4. FSC continues to dominate product ecolabel requests.Retail specifiers and purchasers now tend to assume that the materials and products used in their stores will include recycled content and contain no added urea formaldehyde, but most leave details up to the designer. Retailers seldom specifically request that products carry ecolabels, but when they do, the one mentioned most often is FSC certification.
5. Customer values matter.Green building strategies and in-store communication are being informed by the values of brands’ target demo- graphics. For instance, stores whose clientele prioritizes air quality as important are telling customers about their use of low-VOC paints and materials without added urea formaldehyde.
Four Challenges To Retail Sustainability
Each market segment faces unique challenges in greening its buildings. A.R.E.’s Sustainability Council identified several characteristics of retail projects that continue to present challenges to green building.
1. Payback time versus remodel schedule.The cycle time for giving stores a fresh look is some- times shorter than the time needed for investment in some sustainable strategies to pay off.
2. The relative speed of retail projects.Even when low-emission materials are used, contaminants accumulated during shipping, storage, and installation can make it difficult for a retail project to pass the air quality test for LEED IAQ 3.2 in the time frame between installation and occupancy. Stores reportedly often fail the first time around, and rapidly approaching grand openings can hinder the ability to pass retests, as time is needed to flush out the space properly. Testing costs can also affect the budget when unexpected retests are required.
3. The preponderance of mixed-profile materials.As lifecycle considerations gain ground in the green building landscape, more attention will be placed on design for disassembly (DfD) for end- of-life management of building materials. Bonding agents may need to be replaced with alternative ways of attaching one material to another so that the materials may be separated for recycling at the end of their useful life. Fixture design can become more complex and require more labor, for example, to replace glue with hardware that might require additional machining of the piece.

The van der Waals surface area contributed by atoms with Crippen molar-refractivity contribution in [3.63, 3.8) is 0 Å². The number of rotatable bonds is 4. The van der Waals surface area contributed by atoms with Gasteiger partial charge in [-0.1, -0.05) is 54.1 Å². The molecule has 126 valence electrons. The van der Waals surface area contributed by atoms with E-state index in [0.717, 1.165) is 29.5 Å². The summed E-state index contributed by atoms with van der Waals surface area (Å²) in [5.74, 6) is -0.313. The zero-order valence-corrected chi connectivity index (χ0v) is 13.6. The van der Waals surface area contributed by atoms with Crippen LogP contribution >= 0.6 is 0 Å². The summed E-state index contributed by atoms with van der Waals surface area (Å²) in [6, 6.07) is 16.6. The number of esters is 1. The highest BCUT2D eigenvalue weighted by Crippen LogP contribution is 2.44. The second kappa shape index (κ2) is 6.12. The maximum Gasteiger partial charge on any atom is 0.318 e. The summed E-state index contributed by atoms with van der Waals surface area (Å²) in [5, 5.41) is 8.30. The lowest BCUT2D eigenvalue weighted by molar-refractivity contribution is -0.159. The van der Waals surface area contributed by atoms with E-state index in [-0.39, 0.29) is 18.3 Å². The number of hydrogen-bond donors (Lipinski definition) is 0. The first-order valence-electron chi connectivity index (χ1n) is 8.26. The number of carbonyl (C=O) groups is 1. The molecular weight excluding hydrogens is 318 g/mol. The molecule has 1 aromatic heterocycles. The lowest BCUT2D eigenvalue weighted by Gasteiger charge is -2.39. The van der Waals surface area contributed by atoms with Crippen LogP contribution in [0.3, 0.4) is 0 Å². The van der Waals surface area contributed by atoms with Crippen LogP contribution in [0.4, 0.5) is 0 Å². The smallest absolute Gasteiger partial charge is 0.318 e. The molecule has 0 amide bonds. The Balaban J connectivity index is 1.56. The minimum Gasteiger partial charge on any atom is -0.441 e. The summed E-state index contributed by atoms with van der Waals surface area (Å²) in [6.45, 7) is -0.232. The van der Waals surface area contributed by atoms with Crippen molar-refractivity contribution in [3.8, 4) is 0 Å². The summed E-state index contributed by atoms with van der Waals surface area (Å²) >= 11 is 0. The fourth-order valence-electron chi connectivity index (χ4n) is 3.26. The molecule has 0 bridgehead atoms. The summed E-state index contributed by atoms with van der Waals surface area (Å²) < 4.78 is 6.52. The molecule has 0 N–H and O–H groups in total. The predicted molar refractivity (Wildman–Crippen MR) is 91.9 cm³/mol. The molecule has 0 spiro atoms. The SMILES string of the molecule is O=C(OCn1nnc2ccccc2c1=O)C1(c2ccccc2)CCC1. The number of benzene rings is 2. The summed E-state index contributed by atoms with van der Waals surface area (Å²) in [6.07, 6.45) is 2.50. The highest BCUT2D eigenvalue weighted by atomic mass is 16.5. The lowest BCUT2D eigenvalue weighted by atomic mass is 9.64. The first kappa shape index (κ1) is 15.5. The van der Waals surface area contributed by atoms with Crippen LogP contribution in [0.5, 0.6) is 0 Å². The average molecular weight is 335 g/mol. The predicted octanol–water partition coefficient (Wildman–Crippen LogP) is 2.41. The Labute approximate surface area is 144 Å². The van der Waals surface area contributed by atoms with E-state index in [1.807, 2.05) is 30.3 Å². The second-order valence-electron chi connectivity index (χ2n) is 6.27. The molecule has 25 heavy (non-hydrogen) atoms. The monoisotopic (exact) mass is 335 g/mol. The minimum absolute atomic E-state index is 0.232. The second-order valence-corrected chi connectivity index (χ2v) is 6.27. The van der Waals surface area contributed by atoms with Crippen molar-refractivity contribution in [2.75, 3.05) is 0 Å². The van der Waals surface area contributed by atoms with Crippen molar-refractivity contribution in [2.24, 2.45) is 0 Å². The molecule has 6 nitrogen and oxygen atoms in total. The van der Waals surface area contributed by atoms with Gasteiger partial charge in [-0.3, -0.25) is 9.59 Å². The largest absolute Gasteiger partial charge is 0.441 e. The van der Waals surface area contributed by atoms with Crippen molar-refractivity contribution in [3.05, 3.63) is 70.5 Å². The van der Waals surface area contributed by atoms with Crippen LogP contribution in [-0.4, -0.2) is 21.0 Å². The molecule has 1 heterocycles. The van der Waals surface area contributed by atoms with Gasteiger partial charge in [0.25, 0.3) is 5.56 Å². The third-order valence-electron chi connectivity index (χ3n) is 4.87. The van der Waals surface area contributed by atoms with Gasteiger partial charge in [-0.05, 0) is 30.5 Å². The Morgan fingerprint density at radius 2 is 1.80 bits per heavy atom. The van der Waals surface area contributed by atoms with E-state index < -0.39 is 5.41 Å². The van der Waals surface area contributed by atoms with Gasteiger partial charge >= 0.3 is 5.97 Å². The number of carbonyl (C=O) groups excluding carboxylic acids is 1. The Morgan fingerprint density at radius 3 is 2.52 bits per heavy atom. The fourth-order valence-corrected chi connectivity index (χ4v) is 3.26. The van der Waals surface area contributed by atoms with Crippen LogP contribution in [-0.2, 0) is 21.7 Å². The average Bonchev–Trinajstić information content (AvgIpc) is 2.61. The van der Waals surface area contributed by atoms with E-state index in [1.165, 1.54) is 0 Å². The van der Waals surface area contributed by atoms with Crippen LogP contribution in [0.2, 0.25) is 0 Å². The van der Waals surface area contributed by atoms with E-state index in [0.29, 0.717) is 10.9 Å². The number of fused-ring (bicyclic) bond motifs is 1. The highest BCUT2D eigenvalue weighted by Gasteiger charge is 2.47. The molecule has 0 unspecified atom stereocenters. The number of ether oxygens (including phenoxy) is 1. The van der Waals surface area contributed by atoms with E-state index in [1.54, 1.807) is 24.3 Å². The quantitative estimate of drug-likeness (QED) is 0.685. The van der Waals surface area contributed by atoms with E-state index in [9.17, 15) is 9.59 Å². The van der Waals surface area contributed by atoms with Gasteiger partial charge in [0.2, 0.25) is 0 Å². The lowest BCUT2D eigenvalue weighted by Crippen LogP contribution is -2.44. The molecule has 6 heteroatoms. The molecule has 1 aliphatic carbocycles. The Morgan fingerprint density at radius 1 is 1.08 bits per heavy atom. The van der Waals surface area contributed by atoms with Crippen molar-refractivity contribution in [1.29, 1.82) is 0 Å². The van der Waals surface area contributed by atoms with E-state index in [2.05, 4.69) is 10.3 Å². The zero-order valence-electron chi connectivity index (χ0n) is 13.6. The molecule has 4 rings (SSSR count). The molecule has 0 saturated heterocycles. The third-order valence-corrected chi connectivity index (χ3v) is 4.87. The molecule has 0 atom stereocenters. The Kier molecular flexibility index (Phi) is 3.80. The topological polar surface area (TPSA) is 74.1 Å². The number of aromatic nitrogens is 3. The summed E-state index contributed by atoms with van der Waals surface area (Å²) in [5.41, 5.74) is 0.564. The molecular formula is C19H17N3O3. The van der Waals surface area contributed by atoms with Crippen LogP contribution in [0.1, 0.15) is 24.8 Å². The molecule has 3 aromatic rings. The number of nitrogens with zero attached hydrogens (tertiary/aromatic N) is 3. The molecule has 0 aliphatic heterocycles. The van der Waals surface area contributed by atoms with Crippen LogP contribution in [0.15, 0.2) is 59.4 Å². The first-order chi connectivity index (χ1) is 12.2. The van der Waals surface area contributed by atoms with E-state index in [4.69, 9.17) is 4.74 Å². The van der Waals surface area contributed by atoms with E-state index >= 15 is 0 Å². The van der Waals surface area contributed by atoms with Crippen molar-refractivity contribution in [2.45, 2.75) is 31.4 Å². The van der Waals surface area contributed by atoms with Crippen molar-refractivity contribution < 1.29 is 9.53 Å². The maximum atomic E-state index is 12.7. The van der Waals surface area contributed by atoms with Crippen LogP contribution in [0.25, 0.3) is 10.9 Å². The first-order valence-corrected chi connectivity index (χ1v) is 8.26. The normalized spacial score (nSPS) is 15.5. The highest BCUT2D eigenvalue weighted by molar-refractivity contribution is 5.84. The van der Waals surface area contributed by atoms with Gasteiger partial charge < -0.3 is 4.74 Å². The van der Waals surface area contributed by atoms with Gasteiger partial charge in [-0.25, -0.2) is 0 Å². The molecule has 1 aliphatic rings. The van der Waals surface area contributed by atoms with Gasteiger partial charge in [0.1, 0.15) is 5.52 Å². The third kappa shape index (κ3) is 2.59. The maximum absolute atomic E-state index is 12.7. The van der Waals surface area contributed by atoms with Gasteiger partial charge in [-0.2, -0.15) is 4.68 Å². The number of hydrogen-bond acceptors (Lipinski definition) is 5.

4. The complexity of fixture contributions to LEED.Rather than falling under one credit, fixtures may contribute to credits for recycled con- tent, renewable materials, certified wood, regional materials, and low-emitting materials, but only as part of the overall sum of materials on the project. This makes it difficult for fixture suppliers to understand where they fit in, how to market their company’s products, and what documentation to provide. Similarly, it is difficult for designers to elicit the data they need to determine and document credit compliance. In addition to complex calculations, sometimes by component, information on the origin of raw materials is also needed, further complicating matters.
W&WP: Any additional comments and/or observations about the store fixture industry or the woodworking marketplace in general?
Merriman: In an industry whose vendor participants vary so widely in terms of products, materials, size of operation, and types of clients, there really isn’t a “typical” A.R.E. member company. While the statistical typical company represented by our survey results has enjoyed a compound annual growth rate of more than 10 percent over the past three years and expects 10 percent growth again in 2013, the reality has varied widely for individual companies. The “new normal” economy continues to translate into uneven demand and razor-thin profit margins for many of the retail environments companies.